The Motley Fool Discussion Boards
Investing/Strategies / Retirement Investing
|Subject: Re: 7702 Private Plans (indexed universal life)||Date: 3/28/2013 1:00 PM|
|Author: Dwdonhoff||Number: 71535 of 79997|
I avoid the various flavors of UL because it is a lifetime commitment. If you decide that it isn't right for you in first several years, you are hit with heavy surrender charges.
Nope, that's not true at all. It performs *better* if treated as a financial cornerstone to your balance sheet, but it can be unwound & exited over a reasonable time period at far less bloodshed than if you're sitting on a drawn down "buy and hold" position, from which there is no escape but wait & pray.
Further, you have from 80-90% liquidity of principal and gains from day #2, if desired.
If for reason you want or need to cancel the policy later, those tax-free distributions (loans) become taxable.
Only on the gains you borrowed, and only if you don't pay them back prior to unwinding.
In contrast, you can't get tax-free loans against your securities greater than 50% max, and getting anywhere near that level puts you at risk of margin calls that can force you to book permanent position losses when you can least afford it. If you sell & withdraw your cash instead of collateralizing a loan on your securities, you book the loss, and lose all the forward gain potential from the position you abandoned.
Don't forget, anyone in the securities market (even after sitting on buy & hold positions for over 30 years) took an up to 50% "surrender charge" when they were forced to sell in order to take income when the markets had collapsed.
With IULs the maximum "surrender charge" is defined from day 1, and declining daily through a prescheduled period... and entirely avoidable via loan liquidity.
If you start at age 30 for example, you may be making a 50-60 decision. What will happen during those years? Will the tax code change to make other products more compelling or the IUL less compelling?
Again, in comparison the IUL is *exponentially* better suited for making future changes than a buy & hold naked securities position, simply because there *ARE* unwinding options. When you're holding naked securities that have dropped 20%, 30%, 50% or more from your entry, you have no options.
Ray and Dave have been arguing over the product for years.
Ray is *AWESOME* and some day I'll get the chance to buy him a beer in person. We agree on 99.65% of our opinions, and on that 0.35% he does me the honor of loyal opposition with easy-to-crush arguments... and does so while remaining a gentleman (if a sharp toothed gentleman.) What more could I ask for!?!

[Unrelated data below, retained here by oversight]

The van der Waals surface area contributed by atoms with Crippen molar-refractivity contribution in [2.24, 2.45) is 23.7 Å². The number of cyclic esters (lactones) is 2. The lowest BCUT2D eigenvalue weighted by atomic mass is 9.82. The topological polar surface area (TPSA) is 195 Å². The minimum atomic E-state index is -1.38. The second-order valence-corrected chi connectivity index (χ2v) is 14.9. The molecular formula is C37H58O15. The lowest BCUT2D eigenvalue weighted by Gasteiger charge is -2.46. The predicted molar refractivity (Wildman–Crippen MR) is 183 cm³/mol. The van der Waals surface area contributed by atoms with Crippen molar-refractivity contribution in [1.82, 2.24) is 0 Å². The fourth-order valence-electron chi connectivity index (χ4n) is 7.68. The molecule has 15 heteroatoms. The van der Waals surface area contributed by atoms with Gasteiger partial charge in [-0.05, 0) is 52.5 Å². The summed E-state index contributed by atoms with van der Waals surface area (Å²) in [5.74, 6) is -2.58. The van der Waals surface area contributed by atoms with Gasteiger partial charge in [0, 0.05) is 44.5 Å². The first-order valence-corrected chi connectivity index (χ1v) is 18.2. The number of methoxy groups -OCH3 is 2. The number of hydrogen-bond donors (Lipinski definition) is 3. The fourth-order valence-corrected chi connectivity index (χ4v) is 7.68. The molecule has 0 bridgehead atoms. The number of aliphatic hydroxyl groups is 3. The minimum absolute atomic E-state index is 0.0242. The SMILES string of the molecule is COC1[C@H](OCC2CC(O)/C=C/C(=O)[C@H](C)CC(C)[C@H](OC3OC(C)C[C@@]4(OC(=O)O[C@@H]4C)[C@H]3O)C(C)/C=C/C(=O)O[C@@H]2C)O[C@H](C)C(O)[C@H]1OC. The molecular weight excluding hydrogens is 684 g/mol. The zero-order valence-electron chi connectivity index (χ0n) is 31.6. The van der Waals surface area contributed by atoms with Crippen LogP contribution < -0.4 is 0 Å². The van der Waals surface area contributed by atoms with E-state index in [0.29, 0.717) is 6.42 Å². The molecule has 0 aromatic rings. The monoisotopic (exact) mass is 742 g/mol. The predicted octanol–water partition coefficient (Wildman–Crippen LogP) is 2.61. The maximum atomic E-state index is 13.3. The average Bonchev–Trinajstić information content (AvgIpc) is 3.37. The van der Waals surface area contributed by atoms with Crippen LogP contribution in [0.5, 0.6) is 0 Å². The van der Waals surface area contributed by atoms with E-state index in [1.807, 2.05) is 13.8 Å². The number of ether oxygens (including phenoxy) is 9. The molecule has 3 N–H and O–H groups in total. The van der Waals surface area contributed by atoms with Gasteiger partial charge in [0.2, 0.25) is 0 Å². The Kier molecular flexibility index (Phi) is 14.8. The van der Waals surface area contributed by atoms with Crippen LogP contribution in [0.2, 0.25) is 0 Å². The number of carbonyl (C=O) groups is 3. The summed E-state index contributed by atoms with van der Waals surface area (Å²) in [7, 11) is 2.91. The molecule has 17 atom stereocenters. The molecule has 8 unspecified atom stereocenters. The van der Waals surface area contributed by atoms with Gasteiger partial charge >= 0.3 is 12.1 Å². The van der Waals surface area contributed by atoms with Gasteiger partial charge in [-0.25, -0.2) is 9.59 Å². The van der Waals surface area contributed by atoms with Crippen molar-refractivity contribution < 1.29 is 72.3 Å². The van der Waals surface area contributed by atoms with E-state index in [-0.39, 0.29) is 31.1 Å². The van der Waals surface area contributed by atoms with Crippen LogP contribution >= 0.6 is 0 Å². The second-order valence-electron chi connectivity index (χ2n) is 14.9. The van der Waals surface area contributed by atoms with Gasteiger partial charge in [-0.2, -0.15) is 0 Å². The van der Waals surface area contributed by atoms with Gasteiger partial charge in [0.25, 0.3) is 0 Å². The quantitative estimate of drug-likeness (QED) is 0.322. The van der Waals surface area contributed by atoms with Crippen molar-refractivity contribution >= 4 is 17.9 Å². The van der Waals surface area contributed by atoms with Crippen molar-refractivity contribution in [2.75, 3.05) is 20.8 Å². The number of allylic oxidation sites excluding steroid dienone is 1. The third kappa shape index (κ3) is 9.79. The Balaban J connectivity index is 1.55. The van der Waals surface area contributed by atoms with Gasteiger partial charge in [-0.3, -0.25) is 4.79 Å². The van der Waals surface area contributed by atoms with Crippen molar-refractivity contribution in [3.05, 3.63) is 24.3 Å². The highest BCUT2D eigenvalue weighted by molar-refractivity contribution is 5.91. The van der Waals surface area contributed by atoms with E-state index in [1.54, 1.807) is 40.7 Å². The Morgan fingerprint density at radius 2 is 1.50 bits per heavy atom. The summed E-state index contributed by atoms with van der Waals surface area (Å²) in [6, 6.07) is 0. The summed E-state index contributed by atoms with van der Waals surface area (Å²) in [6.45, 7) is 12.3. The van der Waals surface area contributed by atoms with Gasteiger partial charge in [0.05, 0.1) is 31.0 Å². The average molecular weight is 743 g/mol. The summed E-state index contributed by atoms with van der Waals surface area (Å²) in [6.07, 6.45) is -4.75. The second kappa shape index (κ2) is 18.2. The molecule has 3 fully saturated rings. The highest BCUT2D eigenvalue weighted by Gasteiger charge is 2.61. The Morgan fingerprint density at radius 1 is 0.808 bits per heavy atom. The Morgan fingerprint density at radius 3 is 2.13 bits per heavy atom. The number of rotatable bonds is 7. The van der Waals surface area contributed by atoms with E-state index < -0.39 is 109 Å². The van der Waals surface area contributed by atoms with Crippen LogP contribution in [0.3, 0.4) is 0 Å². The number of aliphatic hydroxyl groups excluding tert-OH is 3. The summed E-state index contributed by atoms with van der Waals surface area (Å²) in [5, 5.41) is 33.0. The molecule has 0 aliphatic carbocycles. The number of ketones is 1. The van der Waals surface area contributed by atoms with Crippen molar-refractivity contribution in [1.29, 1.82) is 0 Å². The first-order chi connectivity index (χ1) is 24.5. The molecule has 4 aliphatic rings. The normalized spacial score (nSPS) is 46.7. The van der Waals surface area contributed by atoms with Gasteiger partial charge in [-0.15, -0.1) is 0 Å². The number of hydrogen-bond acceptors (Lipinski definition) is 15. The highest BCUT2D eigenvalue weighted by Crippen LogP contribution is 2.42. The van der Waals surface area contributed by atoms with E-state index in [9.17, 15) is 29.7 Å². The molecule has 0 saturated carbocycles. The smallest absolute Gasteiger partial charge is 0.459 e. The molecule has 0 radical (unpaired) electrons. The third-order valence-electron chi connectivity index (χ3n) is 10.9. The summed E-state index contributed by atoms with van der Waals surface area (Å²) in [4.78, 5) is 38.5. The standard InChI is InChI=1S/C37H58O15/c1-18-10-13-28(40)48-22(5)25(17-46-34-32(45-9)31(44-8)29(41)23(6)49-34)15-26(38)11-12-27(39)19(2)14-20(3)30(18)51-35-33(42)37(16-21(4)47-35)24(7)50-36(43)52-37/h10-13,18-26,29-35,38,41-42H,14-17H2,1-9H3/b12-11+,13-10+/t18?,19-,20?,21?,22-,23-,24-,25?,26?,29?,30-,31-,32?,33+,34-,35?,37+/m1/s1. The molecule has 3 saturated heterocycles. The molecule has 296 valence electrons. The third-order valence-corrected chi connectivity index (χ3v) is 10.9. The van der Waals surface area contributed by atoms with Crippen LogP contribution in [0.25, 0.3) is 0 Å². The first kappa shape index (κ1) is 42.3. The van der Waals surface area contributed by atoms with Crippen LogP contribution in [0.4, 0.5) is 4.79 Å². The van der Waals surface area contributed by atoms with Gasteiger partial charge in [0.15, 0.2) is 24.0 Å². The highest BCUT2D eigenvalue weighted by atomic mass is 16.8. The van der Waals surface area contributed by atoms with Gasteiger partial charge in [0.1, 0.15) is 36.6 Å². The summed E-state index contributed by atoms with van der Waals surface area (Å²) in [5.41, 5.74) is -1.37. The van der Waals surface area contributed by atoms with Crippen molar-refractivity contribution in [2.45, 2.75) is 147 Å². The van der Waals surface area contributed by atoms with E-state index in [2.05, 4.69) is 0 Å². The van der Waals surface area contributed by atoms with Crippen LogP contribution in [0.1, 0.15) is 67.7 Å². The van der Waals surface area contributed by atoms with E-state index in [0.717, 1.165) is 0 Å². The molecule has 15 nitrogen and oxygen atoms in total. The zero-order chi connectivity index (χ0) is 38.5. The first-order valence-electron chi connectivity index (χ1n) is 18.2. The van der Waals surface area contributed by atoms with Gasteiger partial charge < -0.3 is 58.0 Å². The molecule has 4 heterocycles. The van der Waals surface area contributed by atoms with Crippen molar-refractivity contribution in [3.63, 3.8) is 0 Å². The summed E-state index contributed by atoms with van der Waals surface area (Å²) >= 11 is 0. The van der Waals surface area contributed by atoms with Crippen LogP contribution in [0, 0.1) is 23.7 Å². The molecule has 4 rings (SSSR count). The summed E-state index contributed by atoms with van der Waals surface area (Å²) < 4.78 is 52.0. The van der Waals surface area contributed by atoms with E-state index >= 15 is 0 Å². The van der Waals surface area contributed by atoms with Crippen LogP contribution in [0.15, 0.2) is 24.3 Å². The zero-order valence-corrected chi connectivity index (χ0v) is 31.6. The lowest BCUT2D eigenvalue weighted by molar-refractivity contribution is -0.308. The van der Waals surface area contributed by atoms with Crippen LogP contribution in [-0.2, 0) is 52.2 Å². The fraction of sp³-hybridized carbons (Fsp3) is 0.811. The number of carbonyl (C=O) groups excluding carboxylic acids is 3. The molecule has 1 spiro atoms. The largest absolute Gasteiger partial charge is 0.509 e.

The part I don't like is that I get a fibe from Dave that this product is good for a larger portion of the population that it really is.
Can't help you on that vibe (nor fibe) thing... I really have no idea what "portion of the population" wants what this offers.
I *DO* know what the features *ARE* that it offers.
We can define & declare those, and let those who want those results take them.
This is for the higher income earner who has already funded his/her Roth IRA (if eligible) and at least their 401k for the matching. It isn't for the average family earning the mean US income.
IULs outperform 401ks structured for similar safety and performance, handily (even considering typical freebie matching contributions.) It does so regardless of the owner's income.
IULs outperform traditional ROTH IRAs handily. Those savvy enough to actively structure alternative investments inside self-directed ROTHs may indeed have an advantage... but then we're talking about passive versus active management, so the IUL is still a good foundational cornerstone for the 'family banking system.'
The policy requires funding it in excess of the mortality charges.
That's misleading. Its easier to understand that any given amount of working capital requires a minimum amount of death benefit (as defined by the IRS codes of TEFRA, DEFRA & TAMRA) to keep the special treatment available inside the IUL design.
Your not "adding cash on top of a life insurance policy"...
You are "wrapping the very least amount of life policy possible around the capital you want to have perform."
If something were to disrupt your income, you would need the policy to be self-funding or it will lapse and you have a d